November 7, 2007

Pick The Red One

I read this article yesterday in the NYT (John Tierney, the science writer, is awesome. Check out Tierney Lab when you have some time), and the accompanying graphic shows a monkey trying choose between a red M&M and a blue one. As Jackson walked past, he asked what the story was about.
"Cognitive dissonance," I told him. He got that scared look in his eye that his mother was about to explain something to him. He was right. He tried to run. I insisted on trying to explain it to him. He is fast, but I am strong.

Don't run. It's pretty cool. I was aware of the concept, sort of, but only in that loose-shutter-banging-in-the-wind kind of way. I forget about it unless it's banging, and I ignore it if it is.'s about how we make decisions. We think we're so sophisticated in our problem solving techniques, but it turns out that capuchin monkeys do the same thing we do. And so do 4-year-olds. We're not that sophisticated after all.

Cognitive dissonance explains how we can do really stupid things, and yet make it all seem so smart in our own tiny heads. We can make the lamest decisions and talk ourselves into it - it's called rationalizing. And if you've lived with a rationalizer, you know that every day is like walking through snow drifts up to your neck. Bad decision after bad decision, each one *brilliant* according to the rationalizer.

When faced with options, we assess the attractiveness of those options. When forced to ultimately choose one, we immediately downgrade the attractiveness of the option we didn't choose. Even though just a second ago it was equal to the one we did choose. By dumping on the loser choice, we rationalize that the one we selected was the wise decision.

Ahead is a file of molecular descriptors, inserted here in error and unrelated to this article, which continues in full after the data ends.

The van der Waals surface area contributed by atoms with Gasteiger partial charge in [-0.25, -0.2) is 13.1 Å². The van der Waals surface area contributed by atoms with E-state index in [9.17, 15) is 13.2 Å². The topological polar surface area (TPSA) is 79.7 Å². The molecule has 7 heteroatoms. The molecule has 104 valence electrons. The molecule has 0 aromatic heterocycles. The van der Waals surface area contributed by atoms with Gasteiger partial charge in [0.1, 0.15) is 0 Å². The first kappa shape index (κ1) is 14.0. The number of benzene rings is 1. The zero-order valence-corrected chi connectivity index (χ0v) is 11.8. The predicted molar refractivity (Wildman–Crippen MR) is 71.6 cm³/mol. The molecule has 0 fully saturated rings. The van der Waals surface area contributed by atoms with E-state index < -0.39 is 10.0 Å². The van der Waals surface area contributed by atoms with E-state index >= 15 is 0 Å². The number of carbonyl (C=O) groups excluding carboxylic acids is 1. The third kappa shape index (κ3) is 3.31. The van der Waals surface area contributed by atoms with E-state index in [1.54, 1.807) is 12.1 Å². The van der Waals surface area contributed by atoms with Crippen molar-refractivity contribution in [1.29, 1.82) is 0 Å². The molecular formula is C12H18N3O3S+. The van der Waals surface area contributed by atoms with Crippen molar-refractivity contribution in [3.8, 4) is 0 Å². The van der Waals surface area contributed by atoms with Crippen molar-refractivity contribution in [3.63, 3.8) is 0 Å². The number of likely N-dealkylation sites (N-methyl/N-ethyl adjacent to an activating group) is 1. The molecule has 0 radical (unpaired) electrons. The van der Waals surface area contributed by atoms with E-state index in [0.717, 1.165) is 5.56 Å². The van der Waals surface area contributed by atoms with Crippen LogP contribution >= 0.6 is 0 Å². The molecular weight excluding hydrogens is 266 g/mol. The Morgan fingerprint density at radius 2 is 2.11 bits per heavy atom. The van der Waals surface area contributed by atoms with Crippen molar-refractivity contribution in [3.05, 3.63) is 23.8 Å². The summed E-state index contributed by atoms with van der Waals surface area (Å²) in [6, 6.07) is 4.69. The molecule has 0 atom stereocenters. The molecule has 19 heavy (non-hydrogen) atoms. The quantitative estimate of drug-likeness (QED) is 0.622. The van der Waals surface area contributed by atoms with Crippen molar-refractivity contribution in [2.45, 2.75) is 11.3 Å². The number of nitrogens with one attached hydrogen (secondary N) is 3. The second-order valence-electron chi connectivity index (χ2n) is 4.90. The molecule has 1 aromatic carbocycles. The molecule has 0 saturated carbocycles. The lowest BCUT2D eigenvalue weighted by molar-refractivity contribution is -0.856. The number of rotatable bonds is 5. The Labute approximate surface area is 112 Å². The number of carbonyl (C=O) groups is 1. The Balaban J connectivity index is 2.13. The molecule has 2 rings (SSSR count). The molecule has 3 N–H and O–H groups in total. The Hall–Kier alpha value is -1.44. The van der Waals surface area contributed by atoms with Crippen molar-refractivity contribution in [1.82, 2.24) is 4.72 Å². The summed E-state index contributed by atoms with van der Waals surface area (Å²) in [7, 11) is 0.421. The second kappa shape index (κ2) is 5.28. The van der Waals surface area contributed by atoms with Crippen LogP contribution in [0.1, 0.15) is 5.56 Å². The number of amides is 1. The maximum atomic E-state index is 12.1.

This all reminds me of multiple choice tests in school. I've told my kids the time honoured strategy for these things: 4 choices - one automatically dead wrong, one with tricky wording to trip you up, and two that both seem pausible. You then shut your eyes and pick one with your pencil tip, and go on to the next question.

According to the scientific research in this article, adults, monkeys and preschoolers all have no problem with this. They sleep well that night having made their choice.

So where's the lab for those of us who agonize over those decisions? I'd gladly trade a cup of cognitive dissonance for my tea right about now...must be nice to think you've always made the right decision. Sigh.


Post a Comment

Subscribe to Post Comments [Atom]

<< Home